Worldwide Timing of Growth Faltering: Revisiting Implications for Interventions

@article{Victora2010WorldwideTO,
  title={Worldwide Timing of Growth Faltering: Revisiting Implications for Interventions},
  author={Cesar Gomes Victora and Mercedes de On{\'i}s and Pedro Rodrigues Curi Hallal and Monika Bl{\"o}ssner and Roger Shrimpton},
  journal={Pediatrics},
  year={2010},
  volume={125},
  pages={e473 - e480}
}
OBJECTIVE: Our goal was to describe worldwide growth-faltering patterns by using the new World Health Organization (WHO) standards. METHODS: We analyzed information available from the WHO Global Database on Child Growth and Malnutrition, comprising data from national anthropometric surveys from 54 countries. Anthropometric data comprise weight-for-age, length/height-for-age, and weight-for-length/height z scores. The WHO regions were used to aggregate countries: Europe and Central Asia; Latin… 

Figures and Tables from this paper

Critical windows for nutritional interventions against stunting123

It is argued that adolescence represents an additional window of opportunity during which substantial life cycle and intergenerational effects can be accrued and the growing impression that interventions outside of this period cannot be effective is countered.

The timing of growth faltering has important implications for observational analyses of the underlying determinants of nutrition outcomes

Test the prediction that associations between child anthropometric outcomes and various socioeconomic conditions are systematically different for older and younger children by using age-disaggregated regressions to examine how the associations between dependent and independent variables vary across different child age ranges.

Critical windows for nutrition interventions against stunting

It is argued that adolescence represents an additional window of opportunity during which substantial life cycle and intergenerational effects can be accrued, even in the absence of any interventions.

Height-for-age z scores increase despite increasing height deficits among children in 5 developing countries.

From age 2 y to adulthood, mean HAZs increased, even though height deficits relative to the reference median also increased, which may result in different interpretations of the potential for and the impact of catch-up growth in height.

Optimal child growth and the double burden of malnutrition: research and programmatic implications.

The data from LMIC cohorts suggest that higher birth weight and fast linear growth—particularly in the first 2 y— had important positive effects on human capital and few adverse trade-offs in terms of NCD markers.

Influences on catch-up growth using relative versus absolute metrics: evidence from the MAL-ED cohort study

The MAL-ED cohort study was performed in eight low-income settings with the goal of evaluating relationships between the child’s environment and experience and their growth and development and the same environmental factors were associated with growth from 24 to 60 months regardless of metric used.

Determinants of linear growth faltering among children with moderate-to-severe diarrhea in the Global Enteric Multicenter Study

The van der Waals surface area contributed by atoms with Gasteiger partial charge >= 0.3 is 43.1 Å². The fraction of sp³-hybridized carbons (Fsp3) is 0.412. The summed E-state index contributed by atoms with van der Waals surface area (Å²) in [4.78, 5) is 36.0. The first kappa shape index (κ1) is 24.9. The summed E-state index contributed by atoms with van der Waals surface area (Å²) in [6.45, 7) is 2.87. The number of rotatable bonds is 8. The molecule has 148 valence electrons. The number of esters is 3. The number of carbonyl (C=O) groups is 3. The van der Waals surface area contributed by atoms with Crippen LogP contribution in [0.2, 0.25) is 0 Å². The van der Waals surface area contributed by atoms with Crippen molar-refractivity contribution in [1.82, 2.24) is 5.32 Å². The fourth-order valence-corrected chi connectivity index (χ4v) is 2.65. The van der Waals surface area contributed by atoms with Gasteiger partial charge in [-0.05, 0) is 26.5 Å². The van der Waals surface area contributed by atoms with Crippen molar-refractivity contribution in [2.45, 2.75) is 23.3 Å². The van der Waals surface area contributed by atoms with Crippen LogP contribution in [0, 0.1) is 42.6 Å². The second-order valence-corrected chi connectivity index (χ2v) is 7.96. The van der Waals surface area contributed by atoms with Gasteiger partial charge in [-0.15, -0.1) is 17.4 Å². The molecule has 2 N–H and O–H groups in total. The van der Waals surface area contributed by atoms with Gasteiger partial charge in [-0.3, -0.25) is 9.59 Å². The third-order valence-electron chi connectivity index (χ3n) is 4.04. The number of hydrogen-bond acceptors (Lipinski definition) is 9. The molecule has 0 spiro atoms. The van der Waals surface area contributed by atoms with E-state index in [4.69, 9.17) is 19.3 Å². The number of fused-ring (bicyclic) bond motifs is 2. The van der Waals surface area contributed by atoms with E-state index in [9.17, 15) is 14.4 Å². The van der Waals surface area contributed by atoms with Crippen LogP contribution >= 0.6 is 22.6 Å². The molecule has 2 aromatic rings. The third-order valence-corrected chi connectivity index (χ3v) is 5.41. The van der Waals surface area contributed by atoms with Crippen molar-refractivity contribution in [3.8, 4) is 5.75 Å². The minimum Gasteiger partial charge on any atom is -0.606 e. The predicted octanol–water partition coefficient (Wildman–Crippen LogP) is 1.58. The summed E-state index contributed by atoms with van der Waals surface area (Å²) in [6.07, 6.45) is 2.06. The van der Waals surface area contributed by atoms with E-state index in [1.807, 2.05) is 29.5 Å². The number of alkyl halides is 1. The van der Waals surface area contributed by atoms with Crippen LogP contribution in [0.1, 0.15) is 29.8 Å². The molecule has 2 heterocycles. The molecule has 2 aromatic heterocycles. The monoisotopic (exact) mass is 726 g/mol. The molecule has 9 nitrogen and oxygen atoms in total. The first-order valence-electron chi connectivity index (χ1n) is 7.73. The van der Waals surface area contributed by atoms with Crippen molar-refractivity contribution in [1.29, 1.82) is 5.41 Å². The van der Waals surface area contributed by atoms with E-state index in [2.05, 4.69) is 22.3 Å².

Younger age, acute malnutrition, MSD severity, and sociodemographic factors were associated with short-term linear growth deterioration following MSD and may be useful to predict children at risk for growth deterioration who would benefit from interventions.

Infant nutrition and growth: trends and inequalities in four population-based birth cohorts in Pelotas, Brazil, 1982–2015

The results confirm the rapid nutrition transition in Brazil, with marked reduction in levels and inequalities in undernutrition in parallel with a rapid increase in overweight, which became the main nutritional problem for children.

Growth faltering and recovery in children aged 1–8 years in four low- and middle-income countries: Young Lives

Post-infancy child growth patterns are characterized and substantial recovery from early stunting among children in four low- and middle-income countries is found.
...

References

SHOWING 1-10 OF 16 REFERENCES

Worldwide timing of growth faltering: implications for nutritional interventions.

Findings highlight the need for prenatal and early life interventions to prevent growth failure and growth faltering in weight for length/height is restricted to the first 15 months of life, followed by rapid improvement.

WHO Child Growth Standards based on length/height, weight and age

  • M. Onis
  • Medicine
    Acta paediatrica (Oslo, Norway : 1992). Supplement
  • 2006
The Box‐Cox power exponential (BCPE) method, with curve smoothing by cubic splines, was used to construct the curves and the concordance between smoothed percentile curves and empirical percentiles was excellent and free of bias.

What works? Interventions for maternal and child undernutrition and survival

Socioeconomic and demographic factors are associated with worldwide patterns of stunting and wasting of children.

There was substantial variability among nations and among provinces within nations in the prevalence of stunting and wasting, and which national factors are associated with stunted children and the relationship of Stunting with wasting was examined.

WHO global database on child growth and malnutrition

The Programme of Nutrition presents this vast compilation of data on worldwide patterns and trends in child growth and malnutrition in the hope that it will alert decision-makers to how much remains to be done to ensure children's healthy growth and development.